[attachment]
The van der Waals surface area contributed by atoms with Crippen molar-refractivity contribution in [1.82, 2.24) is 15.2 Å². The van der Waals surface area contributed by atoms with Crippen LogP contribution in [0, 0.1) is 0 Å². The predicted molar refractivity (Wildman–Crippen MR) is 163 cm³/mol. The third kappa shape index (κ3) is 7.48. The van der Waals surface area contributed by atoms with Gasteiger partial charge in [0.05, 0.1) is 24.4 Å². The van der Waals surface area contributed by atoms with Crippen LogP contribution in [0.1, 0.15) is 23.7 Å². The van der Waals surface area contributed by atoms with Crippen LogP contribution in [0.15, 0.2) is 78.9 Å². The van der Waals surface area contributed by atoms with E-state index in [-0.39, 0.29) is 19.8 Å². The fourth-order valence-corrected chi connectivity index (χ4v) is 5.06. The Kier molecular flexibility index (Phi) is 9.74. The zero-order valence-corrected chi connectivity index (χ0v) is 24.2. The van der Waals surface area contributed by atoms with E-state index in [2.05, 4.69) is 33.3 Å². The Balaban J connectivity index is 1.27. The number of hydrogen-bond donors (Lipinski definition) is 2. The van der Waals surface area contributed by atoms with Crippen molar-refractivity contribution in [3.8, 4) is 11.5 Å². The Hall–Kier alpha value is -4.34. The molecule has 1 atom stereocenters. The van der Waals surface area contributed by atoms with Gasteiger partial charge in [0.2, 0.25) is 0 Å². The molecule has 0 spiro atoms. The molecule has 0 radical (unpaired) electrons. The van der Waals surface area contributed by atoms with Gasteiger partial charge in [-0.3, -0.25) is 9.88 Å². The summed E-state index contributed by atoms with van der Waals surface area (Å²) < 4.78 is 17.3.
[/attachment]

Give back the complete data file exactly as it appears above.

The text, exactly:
The van der Waals surface area contributed by atoms with Crippen molar-refractivity contribution in [1.82, 2.24) is 15.2 Å². The van der Waals surface area contributed by atoms with Crippen LogP contribution in [0, 0.1) is 0 Å². The predicted molar refractivity (Wildman–Crippen MR) is 163 cm³/mol. The third kappa shape index (κ3) is 7.48. The van der Waals surface area contributed by atoms with Gasteiger partial charge in [0.05, 0.1) is 24.4 Å². The van der Waals surface area contributed by atoms with Crippen LogP contribution in [0.1, 0.15) is 23.7 Å². The van der Waals surface area contributed by atoms with Crippen LogP contribution in [0.15, 0.2) is 78.9 Å². The van der Waals surface area contributed by atoms with E-state index in [-0.39, 0.29) is 19.8 Å². The fourth-order valence-corrected chi connectivity index (χ4v) is 5.06. The Kier molecular flexibility index (Phi) is 9.74. The zero-order valence-corrected chi connectivity index (χ0v) is 24.2. The van der Waals surface area contributed by atoms with E-state index in [2.05, 4.69) is 33.3 Å². The Balaban J connectivity index is 1.27. The number of hydrogen-bond donors (Lipinski definition) is 2. The van der Waals surface area contributed by atoms with Crippen molar-refractivity contribution in [3.8, 4) is 11.5 Å². The Hall–Kier alpha value is -4.34. The molecule has 1 atom stereocenters. The van der Waals surface area contributed by atoms with Gasteiger partial charge in [0.2, 0.25) is 0 Å². The molecule has 0 spiro atoms. The molecule has 0 radical (unpaired) electrons. The van der Waals surface area contributed by atoms with Gasteiger partial charge in [-0.3, -0.25) is 9.88 Å². The summed E-state index contributed by atoms with van der Waals surface area (Å²) < 4.78 is 17.3.